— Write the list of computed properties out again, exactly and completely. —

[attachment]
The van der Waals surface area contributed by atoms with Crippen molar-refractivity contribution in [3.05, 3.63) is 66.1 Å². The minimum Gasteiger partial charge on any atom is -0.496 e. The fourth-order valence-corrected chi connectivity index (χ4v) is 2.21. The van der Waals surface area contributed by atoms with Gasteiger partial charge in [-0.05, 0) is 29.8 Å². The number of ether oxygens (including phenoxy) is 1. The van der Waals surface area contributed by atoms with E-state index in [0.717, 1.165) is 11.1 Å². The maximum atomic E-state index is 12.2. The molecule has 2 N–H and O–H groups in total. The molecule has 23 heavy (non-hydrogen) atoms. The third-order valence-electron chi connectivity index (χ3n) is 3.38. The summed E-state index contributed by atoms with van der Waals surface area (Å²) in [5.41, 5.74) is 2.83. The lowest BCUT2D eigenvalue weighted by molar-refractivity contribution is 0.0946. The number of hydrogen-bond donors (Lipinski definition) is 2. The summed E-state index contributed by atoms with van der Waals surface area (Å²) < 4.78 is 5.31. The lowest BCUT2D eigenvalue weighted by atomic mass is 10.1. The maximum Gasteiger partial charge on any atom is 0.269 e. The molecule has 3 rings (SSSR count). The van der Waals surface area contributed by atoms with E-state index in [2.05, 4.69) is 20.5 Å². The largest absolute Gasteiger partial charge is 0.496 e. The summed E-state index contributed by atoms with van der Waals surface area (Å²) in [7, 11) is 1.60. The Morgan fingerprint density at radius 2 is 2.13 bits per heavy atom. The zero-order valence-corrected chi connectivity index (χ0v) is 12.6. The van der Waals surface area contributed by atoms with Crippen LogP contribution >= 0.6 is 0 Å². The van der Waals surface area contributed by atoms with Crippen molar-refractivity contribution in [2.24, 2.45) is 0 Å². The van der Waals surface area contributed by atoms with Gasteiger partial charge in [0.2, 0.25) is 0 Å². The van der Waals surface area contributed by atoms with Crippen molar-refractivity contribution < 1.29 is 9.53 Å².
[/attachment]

The van der Waals surface area contributed by atoms with Crippen molar-refractivity contribution in [3.05, 3.63) is 66.1 Å². The minimum Gasteiger partial charge on any atom is -0.496 e. The fourth-order valence-corrected chi connectivity index (χ4v) is 2.21. The van der Waals surface area contributed by atoms with Gasteiger partial charge in [-0.05, 0) is 29.8 Å². The number of ether oxygens (including phenoxy) is 1. The van der Waals surface area contributed by atoms with E-state index in [0.717, 1.165) is 11.1 Å². The maximum atomic E-state index is 12.2. The molecule has 2 N–H and O–H groups in total. The molecule has 23 heavy (non-hydrogen) atoms. The third-order valence-electron chi connectivity index (χ3n) is 3.38. The summed E-state index contributed by atoms with van der Waals surface area (Å²) in [5.41, 5.74) is 2.83. The lowest BCUT2D eigenvalue weighted by molar-refractivity contribution is 0.0946. The number of hydrogen-bond donors (Lipinski definition) is 2. The summed E-state index contributed by atoms with van der Waals surface area (Å²) < 4.78 is 5.31. The lowest BCUT2D eigenvalue weighted by atomic mass is 10.1. The maximum Gasteiger partial charge on any atom is 0.269 e. The molecule has 3 rings (SSSR count). The van der Waals surface area contributed by atoms with E-state index in [2.05, 4.69) is 20.5 Å². The largest absolute Gasteiger partial charge is 0.496 e. The summed E-state index contributed by atoms with van der Waals surface area (Å²) in [7, 11) is 1.60. The Morgan fingerprint density at radius 2 is 2.13 bits per heavy atom. The zero-order valence-corrected chi connectivity index (χ0v) is 12.6. The van der Waals surface area contributed by atoms with Crippen LogP contribution >= 0.6 is 0 Å². The van der Waals surface area contributed by atoms with Crippen molar-refractivity contribution in [2.24, 2.45) is 0 Å². The van der Waals surface area contributed by atoms with Gasteiger partial charge in [0.2, 0.25) is 0 Å². The van der Waals surface area contributed by atoms with Crippen molar-refractivity contribution < 1.29 is 9.53 Å².